Before You Purchase Marketing Automation Software

  • Evaluate your objectives and consider the audiences that you need to reach

  • Evaluate and update core company and product messaging

    • If you are launching a new product(s) develop the key communication points and basic supporting elements

  • Develop a Strategic Communication Plan

    • Identify audiences, key messages, a rough content plan, tactical plans and ideal timing and budget

  • Organize your contacts

    • If you currently use a CRM system evaluate it. Some Marketing Automation platforms have their own CRM or integrate with certain systems

    • Organize your contact database. Divide contacts into segmented lists. All of your contacts won't need to receive all of your communication on every subject all of the time. Email and Marketing Automation systems allow you to communicate more efficiently and demonstrate that you care about your interests by sending them the right information. You’ll save money by organizing the information before you begin to pay for the new service.

      • Your number of contacts will effect pricing and may effect your automation selection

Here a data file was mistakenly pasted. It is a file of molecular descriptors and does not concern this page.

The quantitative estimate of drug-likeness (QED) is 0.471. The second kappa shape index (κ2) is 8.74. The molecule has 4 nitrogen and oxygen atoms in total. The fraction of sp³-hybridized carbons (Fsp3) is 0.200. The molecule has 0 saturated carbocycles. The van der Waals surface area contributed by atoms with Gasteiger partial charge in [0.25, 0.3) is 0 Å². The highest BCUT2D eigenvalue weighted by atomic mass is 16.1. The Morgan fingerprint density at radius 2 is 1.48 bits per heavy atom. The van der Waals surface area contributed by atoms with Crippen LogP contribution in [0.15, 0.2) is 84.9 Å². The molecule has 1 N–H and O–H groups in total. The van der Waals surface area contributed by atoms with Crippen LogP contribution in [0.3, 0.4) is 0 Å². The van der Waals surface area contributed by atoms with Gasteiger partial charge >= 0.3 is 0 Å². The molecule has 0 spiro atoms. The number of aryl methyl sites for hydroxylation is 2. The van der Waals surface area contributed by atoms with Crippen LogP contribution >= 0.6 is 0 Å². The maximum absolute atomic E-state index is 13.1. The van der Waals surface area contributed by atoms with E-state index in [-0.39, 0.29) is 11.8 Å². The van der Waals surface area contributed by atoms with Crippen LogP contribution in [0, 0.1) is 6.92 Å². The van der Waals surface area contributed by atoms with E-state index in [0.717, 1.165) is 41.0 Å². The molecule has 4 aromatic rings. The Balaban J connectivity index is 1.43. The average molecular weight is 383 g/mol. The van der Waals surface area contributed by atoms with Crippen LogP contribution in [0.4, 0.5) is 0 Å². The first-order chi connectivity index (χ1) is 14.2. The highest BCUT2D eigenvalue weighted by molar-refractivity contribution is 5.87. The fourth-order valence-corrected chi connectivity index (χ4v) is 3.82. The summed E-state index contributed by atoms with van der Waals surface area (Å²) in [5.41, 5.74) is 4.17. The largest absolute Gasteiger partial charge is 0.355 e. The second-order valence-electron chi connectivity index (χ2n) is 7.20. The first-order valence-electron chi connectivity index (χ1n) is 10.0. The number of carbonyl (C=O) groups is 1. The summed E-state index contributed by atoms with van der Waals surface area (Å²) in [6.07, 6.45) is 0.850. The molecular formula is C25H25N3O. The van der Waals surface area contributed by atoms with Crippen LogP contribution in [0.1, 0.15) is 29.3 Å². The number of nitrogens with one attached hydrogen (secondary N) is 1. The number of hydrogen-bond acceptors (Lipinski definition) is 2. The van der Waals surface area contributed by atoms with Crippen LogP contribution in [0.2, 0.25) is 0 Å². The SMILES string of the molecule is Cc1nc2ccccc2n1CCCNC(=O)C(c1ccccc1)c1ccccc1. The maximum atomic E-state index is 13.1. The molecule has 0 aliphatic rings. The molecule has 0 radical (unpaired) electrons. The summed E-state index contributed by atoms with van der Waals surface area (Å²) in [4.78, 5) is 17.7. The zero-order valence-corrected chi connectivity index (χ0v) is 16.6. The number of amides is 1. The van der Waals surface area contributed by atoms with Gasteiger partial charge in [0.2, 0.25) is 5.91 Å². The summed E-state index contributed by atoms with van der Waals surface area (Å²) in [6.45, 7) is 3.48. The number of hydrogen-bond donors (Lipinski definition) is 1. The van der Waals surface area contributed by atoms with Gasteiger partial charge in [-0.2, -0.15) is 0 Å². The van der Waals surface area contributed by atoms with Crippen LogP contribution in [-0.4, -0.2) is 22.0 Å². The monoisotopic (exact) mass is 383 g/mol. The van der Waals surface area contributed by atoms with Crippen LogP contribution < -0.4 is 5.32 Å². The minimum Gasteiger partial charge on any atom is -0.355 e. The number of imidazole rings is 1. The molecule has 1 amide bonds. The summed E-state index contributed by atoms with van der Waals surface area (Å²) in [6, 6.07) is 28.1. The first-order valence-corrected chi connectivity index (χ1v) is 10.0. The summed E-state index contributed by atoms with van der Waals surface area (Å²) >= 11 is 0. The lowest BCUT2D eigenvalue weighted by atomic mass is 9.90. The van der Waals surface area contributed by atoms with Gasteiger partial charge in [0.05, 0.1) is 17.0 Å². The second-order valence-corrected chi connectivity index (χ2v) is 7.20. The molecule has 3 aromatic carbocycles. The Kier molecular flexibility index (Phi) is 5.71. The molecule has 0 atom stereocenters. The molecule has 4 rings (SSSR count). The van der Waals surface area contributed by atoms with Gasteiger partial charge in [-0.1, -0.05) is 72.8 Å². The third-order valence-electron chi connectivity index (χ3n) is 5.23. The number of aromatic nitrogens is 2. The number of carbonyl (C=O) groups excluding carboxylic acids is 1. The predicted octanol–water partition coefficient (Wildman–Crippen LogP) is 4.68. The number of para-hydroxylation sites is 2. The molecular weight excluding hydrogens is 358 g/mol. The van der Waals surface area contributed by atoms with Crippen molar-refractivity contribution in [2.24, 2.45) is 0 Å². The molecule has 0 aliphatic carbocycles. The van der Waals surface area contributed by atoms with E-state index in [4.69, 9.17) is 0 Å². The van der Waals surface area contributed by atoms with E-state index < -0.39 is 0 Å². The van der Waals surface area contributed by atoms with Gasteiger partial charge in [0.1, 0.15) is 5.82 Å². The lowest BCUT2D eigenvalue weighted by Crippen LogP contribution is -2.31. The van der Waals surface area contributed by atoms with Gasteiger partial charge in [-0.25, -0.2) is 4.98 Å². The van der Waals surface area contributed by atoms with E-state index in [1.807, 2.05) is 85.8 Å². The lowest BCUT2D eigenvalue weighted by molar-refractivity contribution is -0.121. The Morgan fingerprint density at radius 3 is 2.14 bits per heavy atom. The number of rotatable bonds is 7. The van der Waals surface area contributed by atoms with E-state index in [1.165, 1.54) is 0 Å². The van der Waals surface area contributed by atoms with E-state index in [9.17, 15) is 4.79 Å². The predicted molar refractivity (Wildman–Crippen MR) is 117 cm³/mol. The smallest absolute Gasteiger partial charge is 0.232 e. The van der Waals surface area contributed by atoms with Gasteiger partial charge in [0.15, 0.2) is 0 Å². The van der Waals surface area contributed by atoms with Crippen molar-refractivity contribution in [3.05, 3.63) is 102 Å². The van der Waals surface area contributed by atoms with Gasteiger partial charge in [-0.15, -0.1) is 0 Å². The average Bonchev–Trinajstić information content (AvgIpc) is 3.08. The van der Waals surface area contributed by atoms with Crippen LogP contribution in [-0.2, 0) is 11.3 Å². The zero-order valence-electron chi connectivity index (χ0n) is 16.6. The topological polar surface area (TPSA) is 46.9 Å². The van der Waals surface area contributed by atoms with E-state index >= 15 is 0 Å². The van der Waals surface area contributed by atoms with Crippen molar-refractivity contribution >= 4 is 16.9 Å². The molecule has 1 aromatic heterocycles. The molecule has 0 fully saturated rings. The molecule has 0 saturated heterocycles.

• Update Content on Your Current Website

    • Even if you plan to launch a new website, the content must be accurate and current. Don’t start paying for marketing automation if your positioning and messaging isn’t consistent and audience relevant

    • Remember your audience, don't let web templates and standard tactics drive your communication strategy

  • Identify internal or trusted external resources to help you keep your program running

    • A marketing automation program doesn’t run itself. Measurement, reporting, evaluation, modification and new content development will be ongoing

Once you establish your marketing automation platform, content evaluation and updates will be ongoing as you learn from the data that you will collect. If you aren’t ready to dedicate some time and resources to use all of the tools, you can save some money and focus more of your resources on content development by choosing a platform with fewer features.

If you'd like some help defining and refining core messaging, developing a strategic communications plan, and choosing a marketing automation platform
contact me here

Copyright ©2016 Laurie Wakefield


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Laurie Wakefield, a communications professional with more than 30 years of experience, blogs about Public Relations and Marketing Communications, highlighting programs and techniques that attract and engage, leaving lasting impressions and inspiring action.